Introduction: Cantilevered Room Insulation [Updated]
My house was built in the late 60's and was always cold. I had seen some articles online about the lack of or improper insulation under the floors of cantilevered rooms. Since half of the front of my house is cantilvered, I figured it was a good possibility that this was my problem, so last spring I decided to see if there was something that could be done about it. This process took several weeks of evenings/weekends to complete, but some time was added because I ended up doing more that just the insulation. Here's a two part video showing how I sealed up the cantilever. If any part of your home is cantilevered and your home is cold, I'd highly recommend checking your insulation. The videos are fairly lengthy, but worth a watch.
Now that it's fall and we've have had a few weeks of "furnace" weather, I can definitely notice a huge improvement in the comfort level of our house. Last year, I was bundled up indoors all through the winter. Now, I can walk around in shorts and t-shirt and be comfortable. Time will tell as far as the heating cost savings go. I'll be tracking that and comparing it to last years heating bills. I'd appreciate your vote in the Winterize contest.
UPDATE (February 2015):
Our full time heat source is a natural gas furnace. It is the only gas appliance in our house. I just received my energy bill for January and my gas usage is 31.9% less than it was at this time last year (see photo). While we supplement heat with a wood burning fireplace insert, we are on track to use less wood than we did last year as well. There's still a lot of improvements that can be made in the insulation of our house, but this was a definite improvement. Thanks for looking and feel free to ask any questions you may have.
Participated in the
Question 3 years ago
Hey Dustin, what is that product you used that has the name eclipse on it?
7 years ago on Introduction
What type of rigid foam did you use and did you cover the rim joist? I ask because I used foil-faced RMAX (foil on both sides) and I was told I will trap moisture in. I installed this in a cantilever bay window. One vertical piece of the rim joist, one vertical piece above the foundation wall on the sill plate, one horizontal piece on the subfloor, then roxul in the cavity. One final horizontal piece between the bottom of the joists. Ideally I would have like to installed one continuous piece foil-face rigid board at the bottom of the joists but couldn't due to the exterior finishing issues (stucco exterior).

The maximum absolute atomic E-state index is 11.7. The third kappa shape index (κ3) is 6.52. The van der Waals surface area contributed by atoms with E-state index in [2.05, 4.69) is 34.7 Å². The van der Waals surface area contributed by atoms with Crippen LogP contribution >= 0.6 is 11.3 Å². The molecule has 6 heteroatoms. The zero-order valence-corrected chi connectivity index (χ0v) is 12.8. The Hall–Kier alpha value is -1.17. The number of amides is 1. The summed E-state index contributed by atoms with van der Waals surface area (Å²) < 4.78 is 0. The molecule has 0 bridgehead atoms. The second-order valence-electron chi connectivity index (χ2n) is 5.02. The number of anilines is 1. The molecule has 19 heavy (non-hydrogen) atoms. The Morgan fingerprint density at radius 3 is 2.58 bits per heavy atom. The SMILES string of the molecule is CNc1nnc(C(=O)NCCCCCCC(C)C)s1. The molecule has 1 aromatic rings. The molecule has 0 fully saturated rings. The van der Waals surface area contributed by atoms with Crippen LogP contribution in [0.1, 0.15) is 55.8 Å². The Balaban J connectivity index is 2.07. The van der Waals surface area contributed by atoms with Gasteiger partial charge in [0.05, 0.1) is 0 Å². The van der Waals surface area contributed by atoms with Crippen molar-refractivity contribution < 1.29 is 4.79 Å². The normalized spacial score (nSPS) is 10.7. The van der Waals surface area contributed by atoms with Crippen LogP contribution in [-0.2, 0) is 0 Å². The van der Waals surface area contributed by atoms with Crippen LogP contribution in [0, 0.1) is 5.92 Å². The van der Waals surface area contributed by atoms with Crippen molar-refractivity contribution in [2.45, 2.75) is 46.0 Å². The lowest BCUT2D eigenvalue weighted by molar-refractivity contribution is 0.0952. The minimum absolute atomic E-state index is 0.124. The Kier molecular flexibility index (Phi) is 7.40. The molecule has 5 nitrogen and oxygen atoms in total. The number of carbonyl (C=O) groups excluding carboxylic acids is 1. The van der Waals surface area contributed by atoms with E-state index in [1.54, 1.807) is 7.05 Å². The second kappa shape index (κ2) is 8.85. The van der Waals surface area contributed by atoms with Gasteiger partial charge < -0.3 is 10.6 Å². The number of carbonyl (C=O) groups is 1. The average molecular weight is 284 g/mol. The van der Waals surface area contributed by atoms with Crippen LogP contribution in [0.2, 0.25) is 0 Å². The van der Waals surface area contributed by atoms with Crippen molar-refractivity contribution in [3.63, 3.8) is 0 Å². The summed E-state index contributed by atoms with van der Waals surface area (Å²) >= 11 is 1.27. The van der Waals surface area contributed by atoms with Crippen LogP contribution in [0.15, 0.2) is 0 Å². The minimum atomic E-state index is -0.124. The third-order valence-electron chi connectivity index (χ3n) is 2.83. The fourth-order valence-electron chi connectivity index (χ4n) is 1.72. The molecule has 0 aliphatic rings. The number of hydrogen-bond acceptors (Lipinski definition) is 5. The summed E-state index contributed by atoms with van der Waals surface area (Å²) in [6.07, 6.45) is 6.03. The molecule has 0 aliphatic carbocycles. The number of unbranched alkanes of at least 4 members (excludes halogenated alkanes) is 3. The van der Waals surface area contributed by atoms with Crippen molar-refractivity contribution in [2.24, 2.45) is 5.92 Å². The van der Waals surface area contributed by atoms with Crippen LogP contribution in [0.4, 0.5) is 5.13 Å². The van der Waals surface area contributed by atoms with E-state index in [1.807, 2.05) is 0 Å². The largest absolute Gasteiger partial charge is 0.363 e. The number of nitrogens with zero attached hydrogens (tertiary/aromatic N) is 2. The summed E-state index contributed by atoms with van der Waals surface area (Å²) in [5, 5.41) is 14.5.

Anyways I havent yet completed the project and am contemplating using unfaced rigid foam in-place of the double sided foil-faced foam that I used due to what I was told regarding trapping in moisture. Id like to salvage what I can or start over.
Any suggestions are welcome
Reply 7 years ago on Introduction
I just used 1" thick unfaced foam. I only did one vertical piece over the foundation wall and one horizontal piece under the subfloor. I used expanding foam around each piece to get a complete seal. I then stuffed batt insulation in the joist cavity. I used a foil faced plywood/chipboard, caulked on all seams and joists to seal up the underside of the joists and then dressed it up with vinyl soffit material.
8 years ago on Introduction
Did you insulate your exterior wall after you took the siding off? Or did you just use an air infiltration barrier like Tyvek. I couldn't really tell from the video.
Reply 8 years ago on Introduction
The exterior walls have batt insulation in them and there is fiberboard on the outside of the studs. The tyvek wrap really helped with the air infiltration. The cold spot in the closet that I mentioned is gone now, but before the tyvek, that was where two sheets of fiberboard butted together. Cold air was able to get through and caused the cold spot.
I still have more that I want to do. I want to seal air leaks to the attic as demonstrated in another recent 'ible and seal around electrical outlets, etc in the walls. I have never been in the attic above the upper level of my house because the access hole is too small to get through. I haven't even been able to get my head up there to look around due to closet shelving. So that is on the radar for spring.
Reply 8 years ago on Introduction
Thanks earz_cd, good luck with your future insulating. To take a quick survey of your attic, put a camera on the end of a stick set it to movie record mode, poke it through the attic hole and do a slow 360 it should give you a rough idea of what you may be up against next Spring.
8 years ago
Thanks. It's definitely a never ending project.